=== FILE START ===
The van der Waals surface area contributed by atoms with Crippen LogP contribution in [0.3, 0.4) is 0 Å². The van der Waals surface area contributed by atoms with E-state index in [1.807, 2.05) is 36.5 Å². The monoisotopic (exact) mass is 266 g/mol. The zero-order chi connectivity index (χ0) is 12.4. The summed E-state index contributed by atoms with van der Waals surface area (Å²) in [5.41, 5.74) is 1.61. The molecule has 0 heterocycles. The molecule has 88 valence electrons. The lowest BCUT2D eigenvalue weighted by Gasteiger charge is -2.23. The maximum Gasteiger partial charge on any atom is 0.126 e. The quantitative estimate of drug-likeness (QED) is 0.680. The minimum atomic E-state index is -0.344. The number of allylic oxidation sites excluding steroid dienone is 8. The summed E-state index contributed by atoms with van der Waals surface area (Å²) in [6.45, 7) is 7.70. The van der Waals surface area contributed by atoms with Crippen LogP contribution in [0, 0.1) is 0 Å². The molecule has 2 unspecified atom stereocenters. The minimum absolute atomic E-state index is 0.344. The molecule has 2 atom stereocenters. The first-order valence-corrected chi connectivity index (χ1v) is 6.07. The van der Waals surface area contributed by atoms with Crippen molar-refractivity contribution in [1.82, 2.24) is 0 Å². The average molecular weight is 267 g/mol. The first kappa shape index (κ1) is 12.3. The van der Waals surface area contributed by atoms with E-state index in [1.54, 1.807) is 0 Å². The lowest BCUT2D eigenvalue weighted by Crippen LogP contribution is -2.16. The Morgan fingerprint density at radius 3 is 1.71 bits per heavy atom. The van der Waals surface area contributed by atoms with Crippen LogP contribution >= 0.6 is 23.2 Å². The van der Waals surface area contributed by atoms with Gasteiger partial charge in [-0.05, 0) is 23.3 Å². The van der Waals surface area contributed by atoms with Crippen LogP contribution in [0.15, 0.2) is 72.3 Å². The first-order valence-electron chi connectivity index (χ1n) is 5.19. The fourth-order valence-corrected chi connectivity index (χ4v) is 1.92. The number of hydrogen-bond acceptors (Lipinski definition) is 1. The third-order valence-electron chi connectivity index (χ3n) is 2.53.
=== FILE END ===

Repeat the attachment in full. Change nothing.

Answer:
The van der Waals surface area contributed by atoms with Crippen LogP contribution in [0.3, 0.4) is 0 Å². The van der Waals surface area contributed by atoms with E-state index in [1.807, 2.05) is 36.5 Å². The monoisotopic (exact) mass is 266 g/mol. The zero-order chi connectivity index (χ0) is 12.4. The summed E-state index contributed by atoms with van der Waals surface area (Å²) in [5.41, 5.74) is 1.61. The molecule has 0 heterocycles. The molecule has 88 valence electrons. The lowest BCUT2D eigenvalue weighted by Gasteiger charge is -2.23. The maximum Gasteiger partial charge on any atom is 0.126 e. The quantitative estimate of drug-likeness (QED) is 0.680. The minimum atomic E-state index is -0.344. The number of allylic oxidation sites excluding steroid dienone is 8. The summed E-state index contributed by atoms with van der Waals surface area (Å²) in [6.45, 7) is 7.70. The van der Waals surface area contributed by atoms with Crippen LogP contribution in [0, 0.1) is 0 Å². The molecule has 2 unspecified atom stereocenters. The minimum absolute atomic E-state index is 0.344. The molecule has 2 atom stereocenters. The first-order valence-corrected chi connectivity index (χ1v) is 6.07. The van der Waals surface area contributed by atoms with Crippen molar-refractivity contribution in [1.82, 2.24) is 0 Å². The average molecular weight is 267 g/mol. The first kappa shape index (κ1) is 12.3. The van der Waals surface area contributed by atoms with E-state index in [1.54, 1.807) is 0 Å². The lowest BCUT2D eigenvalue weighted by Crippen LogP contribution is -2.16. The Morgan fingerprint density at radius 3 is 1.71 bits per heavy atom. The van der Waals surface area contributed by atoms with Crippen LogP contribution >= 0.6 is 23.2 Å². The van der Waals surface area contributed by atoms with Gasteiger partial charge in [-0.05, 0) is 23.3 Å². The van der Waals surface area contributed by atoms with Crippen LogP contribution in [0.15, 0.2) is 72.3 Å². The first-order valence-electron chi connectivity index (χ1n) is 5.19. The fourth-order valence-corrected chi connectivity index (χ4v) is 1.92. The number of hydrogen-bond acceptors (Lipinski definition) is 1. The third-order valence-electron chi connectivity index (χ3n) is 2.53.